Vintage Readers are a perfect introduction to some of the great modern writers presented in attractive, accessible paperback editions.
“One of the country’s best writers. . . . No one looks harder at contemporary American life, sees more, or expresses it with such hushed, deliberate care.” — San Francisco Chronicle
An accomplished practitioner of the short story and the "Babe Ruth of novelists," ( Washington Post Book World) Richard Ford is the first writer to receive both the Pulitzer Prize and the PEN/Faulkner Award for a single book, his 1995 novel Independence Day .
Vintage Ford includes an excerpt from that novel, along with the stories “Communist,” and “Rock Springs” from his collection Rock Springs; “Reunion,” and “Calling,” from A Multitude of Sins , which won him the 2001 PEN/Malamud Award; “The Womanizer,” from Women with Men.
Also included, for the first time in book form, the memoir, “My Mother, in Memory.”
From the Trade Paperback edition.
Share your thoughts on the Vintage Ford Biography eBook with others!
|Title of eBook: Vintage Ford|
|Release Date: 12-18-2007|
|Allowed Countries (hover)|
|Publisher: Knopf Publishing Group|
This eBook download is available in the following formats:
|Parent title||Vintage Ford|
|Devices||Samsung Tablet, Apple Ipad & Iphone, Barnes & Noble Nook, Kobo eReader, Aluratek Libre, Iliad, Nokia, Blackberry, Hanlin|
|Note||ePub, short for electronic publication is one of our favorites and should be yours for a couple of reasons. ePub offers reflowable text giving you flexibility to manipulate how the content is presented. Moreover, lots of cool features are now being developed for the reader like advanced video and audio. ePub is now an industry standard, so all of the "non-propreitary" hardware manufacturers are now supporting it.|
My mother once had a boyfriend named Glen Baxter. This was in 1961. We-my mother and I-were living in the little house my father had left her up the Sun River, near Victory, Montana, west of Great Falls. My mother was thirty-two at the time. I was sixteen. Glen Baxter was somewhere in the middle, between us, though I cannot be exact about it.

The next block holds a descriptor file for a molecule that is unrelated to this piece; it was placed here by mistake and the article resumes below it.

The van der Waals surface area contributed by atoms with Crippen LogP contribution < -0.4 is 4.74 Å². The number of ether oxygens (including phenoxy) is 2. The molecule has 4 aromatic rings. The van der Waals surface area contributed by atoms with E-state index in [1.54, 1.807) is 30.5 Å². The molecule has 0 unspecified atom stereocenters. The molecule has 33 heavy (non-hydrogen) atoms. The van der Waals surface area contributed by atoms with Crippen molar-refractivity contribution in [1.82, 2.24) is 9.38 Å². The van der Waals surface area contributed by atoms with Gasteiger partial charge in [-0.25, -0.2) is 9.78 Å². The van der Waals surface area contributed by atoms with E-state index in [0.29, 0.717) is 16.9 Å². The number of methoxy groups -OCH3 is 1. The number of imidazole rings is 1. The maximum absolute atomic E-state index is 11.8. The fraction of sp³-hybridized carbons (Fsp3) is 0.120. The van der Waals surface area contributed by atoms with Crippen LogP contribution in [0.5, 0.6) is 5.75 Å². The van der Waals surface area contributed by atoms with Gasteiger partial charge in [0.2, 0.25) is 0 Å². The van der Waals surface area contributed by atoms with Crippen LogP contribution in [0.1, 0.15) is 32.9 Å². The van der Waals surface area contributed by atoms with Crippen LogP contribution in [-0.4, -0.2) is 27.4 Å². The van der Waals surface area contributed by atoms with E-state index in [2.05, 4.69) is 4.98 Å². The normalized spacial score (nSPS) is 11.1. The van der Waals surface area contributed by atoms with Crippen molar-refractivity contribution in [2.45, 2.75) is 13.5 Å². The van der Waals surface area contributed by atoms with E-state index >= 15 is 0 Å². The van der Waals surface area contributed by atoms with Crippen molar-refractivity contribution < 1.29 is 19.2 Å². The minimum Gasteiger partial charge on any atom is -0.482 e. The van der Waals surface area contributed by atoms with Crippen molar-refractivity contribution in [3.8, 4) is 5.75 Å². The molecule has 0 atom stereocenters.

We were living then off the proceeds of my father's life insurance policies, with my mother doing some part-time waitressing work up in Great Falls and going to the bars in the evenings, which I know is where she met Glen Baxter. Sometimes he would come back with her and stay in her room at night, or she would call up from town and explain that she was staying with him in his little place on Lewis Street by the GN yards. She gave me his number every time, but I never called it. I think she probably thought that what she was doing was terrible, but simply couldn't help herself. I thought it was all right, though. Regular life it seemed, and still does. She was young, and I knew that even then.
Glen Baxter was a Communist and liked hunting, which he talked about a lot. Pheasants. Ducks. Deer. He killed all of them, he said. He had been to Vietnam as far back as then, and when he was in our house he often talked about shooting the animals over there-monkeys and beautiful parrots-using military guns just for sport. We did not know what Vietnam was then, and Glen, when he talked about that, referred to it only as "the Far East." I think now he must've been in the CIA and been disillusioned by something he saw or found out about and been thrown out, but that kind of thing did not matter to u